He and Dominguez would drive to the plane and throw the duffel bags in the tail-section storage compartment. About 15 minutes before dawn, Ward lifted off alone over the office parks and turned east.

The 1992 Socata, a French-made aircraft, had a cruising speed of 200 mph and an 800-mile range, which meant four refueling stops. Down below, Ward saw highway checkpoints crawling with cops. High above, he could have a drink, maybe smoke a joint or watch some porn on his laptop.

Flying below 18,000 feet he didn't need a flight plan. Most of the airports where he stopped were sleepy municipal or mom-and-pop operations.

Still, Ward didn't take any chances. After taxiing to a refueling stop, he ran through the maintenance checklist like a one-man Nascar pit crew.

"There's not one second wasted," he said. "When you land, you break out your computer as you're gassing your airplane. Getting the weather, you get the quart of oil … grab it, stick it in … throw away the spout, wipe your hands [and] jump in the airplane."

By dusk, he could see the green rolling hills and farmland of southern Pennsylvania. He typically landed at Smoketown, but fearing excessive use would draw attention, he had started using airports in York and Carlisle, both within 60 miles of Lancaster.

Ward had lectured Coronado about his loud clothing. He criticized him once for failing to use the turn signal on their way to dinner and for not keeping his DMV documents current.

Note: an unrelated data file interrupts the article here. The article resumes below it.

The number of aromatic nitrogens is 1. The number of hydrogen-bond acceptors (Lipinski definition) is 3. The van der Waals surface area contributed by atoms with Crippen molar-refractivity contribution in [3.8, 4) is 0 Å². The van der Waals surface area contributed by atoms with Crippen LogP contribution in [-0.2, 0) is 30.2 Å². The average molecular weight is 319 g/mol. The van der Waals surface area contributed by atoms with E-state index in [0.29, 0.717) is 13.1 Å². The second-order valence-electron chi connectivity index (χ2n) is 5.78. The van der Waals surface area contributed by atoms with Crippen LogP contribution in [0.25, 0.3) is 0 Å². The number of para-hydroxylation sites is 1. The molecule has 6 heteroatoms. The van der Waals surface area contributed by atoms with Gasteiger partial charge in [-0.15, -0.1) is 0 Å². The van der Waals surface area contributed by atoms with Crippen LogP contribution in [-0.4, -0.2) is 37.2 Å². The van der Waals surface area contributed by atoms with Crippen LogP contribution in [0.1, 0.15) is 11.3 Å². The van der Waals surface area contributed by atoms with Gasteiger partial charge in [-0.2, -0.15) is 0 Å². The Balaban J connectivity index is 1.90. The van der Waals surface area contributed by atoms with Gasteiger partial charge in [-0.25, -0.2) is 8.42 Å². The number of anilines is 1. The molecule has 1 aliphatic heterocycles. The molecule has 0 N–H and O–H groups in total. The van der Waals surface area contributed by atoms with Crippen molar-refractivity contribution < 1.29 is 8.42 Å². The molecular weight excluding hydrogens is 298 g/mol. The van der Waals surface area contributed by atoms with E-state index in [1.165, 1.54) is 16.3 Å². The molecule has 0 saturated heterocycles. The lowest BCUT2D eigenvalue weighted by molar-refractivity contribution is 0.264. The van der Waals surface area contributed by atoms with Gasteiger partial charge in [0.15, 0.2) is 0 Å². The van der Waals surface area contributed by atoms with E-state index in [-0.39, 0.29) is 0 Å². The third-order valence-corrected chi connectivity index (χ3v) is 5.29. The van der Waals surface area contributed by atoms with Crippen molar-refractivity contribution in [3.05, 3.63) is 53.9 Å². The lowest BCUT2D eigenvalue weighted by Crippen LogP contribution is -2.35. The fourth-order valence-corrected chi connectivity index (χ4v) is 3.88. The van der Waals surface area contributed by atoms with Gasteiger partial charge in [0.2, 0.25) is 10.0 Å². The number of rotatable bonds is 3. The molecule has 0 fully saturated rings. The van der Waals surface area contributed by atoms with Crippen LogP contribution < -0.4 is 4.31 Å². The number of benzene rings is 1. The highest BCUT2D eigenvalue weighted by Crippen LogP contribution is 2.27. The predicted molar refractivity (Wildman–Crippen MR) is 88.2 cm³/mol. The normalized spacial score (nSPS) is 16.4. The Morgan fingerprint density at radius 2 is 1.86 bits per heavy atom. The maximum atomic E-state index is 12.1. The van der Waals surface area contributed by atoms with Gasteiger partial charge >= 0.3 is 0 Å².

Coronado resented Ward's bossy attitude, but Ward wouldn't back down. "I was dressing him and telling him what to do, but I mean it was a disaster," said Ward. "It's no way to fly."

Eventually, the lectures had the desired effect. By the fall of 2006, Coronado had changed his wardrobe, trading his shiny pants for Dockers, and had stopped driving without insurance or with expired registration tags. He had also taken Ward's advice and started a carpet cleaning business as a front.

But Coronado had continued to work with other, less-expensive suppliers, and their loose talk soon caught up with him.

On Jan. 12, 2007, two men drove down from New York to pick up cocaine that Coronado had received by truck. Tipped to the deal, Drug Enforcement Administration agents followed them and pounced on Coronado after the transaction. The agents found $1.8 million at Coronado's home.

Facing a potential 20-year prison term, Coronado was pressured to cooperate. He refused to disclose much about his Mexican connections, fearing retaliation against his family. But he was willing to talk about the cocaine shipments he received by air from California.

One morning in June 2007, Ward walked outside in his bathrobe to get the newspaper and was greeted by squads of police and DEA agents.

"Don't tell these idiots anything!" he yelled to his wife. "These people are not your friends!"

Ward figured Kontos could cut a deal, as he had in the past. But prosecutors, suspecting that Kontos was laundering drug money, had seized 12 of his properties. He pleaded guilty to conspiracy to commit obstruction of justice, received a 21-month sentence and agreed to cooperate.

Kontos revealed that Ward had buried drug money in his backyard. Investigators didn't find anything there, but they did find $67,500 in a bag of walnuts in the freezer.

Ward pleaded guilty to drug and money-laundering charges and was sentenced to 10 years in prison. The federal government seized his Carlsbad house, the money in the freezer and his Socata aircraft. His partner, Dominguez, also received a 10-year sentence.

Ward's flying career was over.

Kontos "said he would never represent an informant, and the guy turns out to be one himself," Ward said.

PHOTOS: Key DEA surveillance images of Ward and Dominguez